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Philippine Society and Revolution

Philippine Society and Revolution


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Published by tonyocruz
Philippine Society and Revolution by Amado Guerrero
Philippine Society and Revolution by Amado Guerrero

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Published by: tonyocruz on Feb 17, 2009
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The absence of a political unity involving all or the majority of the people of the archipelago
allowed the Spanish conquistadores to impose their will on the people step by step even with a few
hundreds of colonial troops at the start. Magellan employed the standard tactic of divide-and-rule when
in 1521 he sided with Humabon against Lapu-lapu. He started a pattern of inveigling certain barangays
to adopt the Christian faith and then employing them against other barangays which resisted colonial
domination. However, it was Legazpi who in 1565 and thereafter succeeded in hoodwinking a large
number of barangay chieftains typified by Sikatuna in quelling recalcitrant barangays with the sword
and in establishing under the cross the first colonial settlements in Visayas and subsequently in Luzon.
The kind of society that developed in more than three centuries of Spanish rule was colonial and
feudal. It was a society basically ruled by the landlord class, which included the Spanish colonial
officials. The Catholic religious orders and the local puppet chiefs. The masses of the people were kept
to the status of serfs and even the freemen became dispossessed.
It was in 1570 that the Spanish colonialists started to integrate the barangays that they had
subjugated into larger administrative and economic units called the encomiendas. Wide areas of land,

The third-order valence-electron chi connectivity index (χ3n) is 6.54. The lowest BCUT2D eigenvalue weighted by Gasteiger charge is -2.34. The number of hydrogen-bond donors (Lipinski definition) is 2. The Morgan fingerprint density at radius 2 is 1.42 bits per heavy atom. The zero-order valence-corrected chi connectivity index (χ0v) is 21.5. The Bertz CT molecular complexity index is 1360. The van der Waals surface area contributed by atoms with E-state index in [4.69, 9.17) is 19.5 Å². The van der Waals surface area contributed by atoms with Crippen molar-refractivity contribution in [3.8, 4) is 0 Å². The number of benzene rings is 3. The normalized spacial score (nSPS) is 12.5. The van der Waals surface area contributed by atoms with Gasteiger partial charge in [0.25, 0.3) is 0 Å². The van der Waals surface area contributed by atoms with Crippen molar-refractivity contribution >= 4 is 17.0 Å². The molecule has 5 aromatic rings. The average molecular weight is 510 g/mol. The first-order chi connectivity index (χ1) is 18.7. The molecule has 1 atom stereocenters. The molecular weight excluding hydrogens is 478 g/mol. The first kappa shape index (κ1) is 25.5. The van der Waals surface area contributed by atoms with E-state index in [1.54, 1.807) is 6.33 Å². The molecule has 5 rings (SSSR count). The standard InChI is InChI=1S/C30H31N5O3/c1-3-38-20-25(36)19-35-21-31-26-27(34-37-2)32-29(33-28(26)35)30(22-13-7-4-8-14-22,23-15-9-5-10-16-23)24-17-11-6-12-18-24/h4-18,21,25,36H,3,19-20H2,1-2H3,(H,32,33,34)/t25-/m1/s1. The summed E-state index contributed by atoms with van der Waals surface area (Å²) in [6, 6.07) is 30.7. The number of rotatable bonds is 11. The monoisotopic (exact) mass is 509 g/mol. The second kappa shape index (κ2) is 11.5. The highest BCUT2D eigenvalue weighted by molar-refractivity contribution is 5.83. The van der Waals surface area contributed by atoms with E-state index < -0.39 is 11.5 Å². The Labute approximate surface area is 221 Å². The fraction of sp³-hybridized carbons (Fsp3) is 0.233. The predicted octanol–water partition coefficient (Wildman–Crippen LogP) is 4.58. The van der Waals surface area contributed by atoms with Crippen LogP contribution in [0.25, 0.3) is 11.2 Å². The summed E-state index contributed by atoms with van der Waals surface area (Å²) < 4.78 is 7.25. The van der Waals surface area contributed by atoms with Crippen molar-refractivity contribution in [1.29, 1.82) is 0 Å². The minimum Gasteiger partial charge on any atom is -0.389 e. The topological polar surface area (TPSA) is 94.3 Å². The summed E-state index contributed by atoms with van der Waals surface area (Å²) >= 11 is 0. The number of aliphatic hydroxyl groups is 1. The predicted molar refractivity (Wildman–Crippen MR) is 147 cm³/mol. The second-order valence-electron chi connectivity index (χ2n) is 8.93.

the encomiendas were awarded as royal grants to the colonial officials and Catholic religious orders in
exchange for their “meritorious services” in the conquest of the native people. The encomienda system
of local administration would be phased out in the 17th

century when the organization of regular
provinces was already possible and after it had served to establish the large-scale private landownership
of the colonialists.

Under the guise of looking after the spiritual welfare of the people, the encomenderos collected
tribute, enforced corvee labor and conscripted native soldiers. They arbitrarily extended the territorial
scope of their royal grants, usurped ownership over the lands previously developed by the people and
put more land to cultivation by employing corvee labor. It was convenient for the colonialists to
convert into agricultural lands the clearing made from the forests as a result of the timber-cutting
necessitated by various construction projects.
Public building, private houses, churches, fortifications, roads, bridges and ships for the galleon
trade and for military expeditions were built. These entailed the mass conscription of labor for
quarrying, timber-cutting, hauling, lumbering, brickmaking and construction work in nearby or faraway

The central government was set up in Manila to run the affairs of the colony. Its head was the
Spanish governor-general who saw to it that the Filipino people were compelled to pay taxes, render
free labor and produce an agricultural surplus sufficient to feed the parasitic colonial officials, friars
and soldiery. On the one hand, the governor-general had the soldiery to enforce the colonial order. On
the other, he had the collaboration of the friars to keep the people in spiritual and economic
enslavement. He enriched himself fast within his short stay in office by being the chief shipper on the
Manila-Acapulco trade galleons and by being the dispenser of shipping permits to merchants.


The Manila-Acapulco trade in certain goods coming from China and other neighboring countries
yielded high revenues for the central government and the business-minded religious orders from the
late 16th

century to the early 19th

century. It eventually declined and was replaced by the more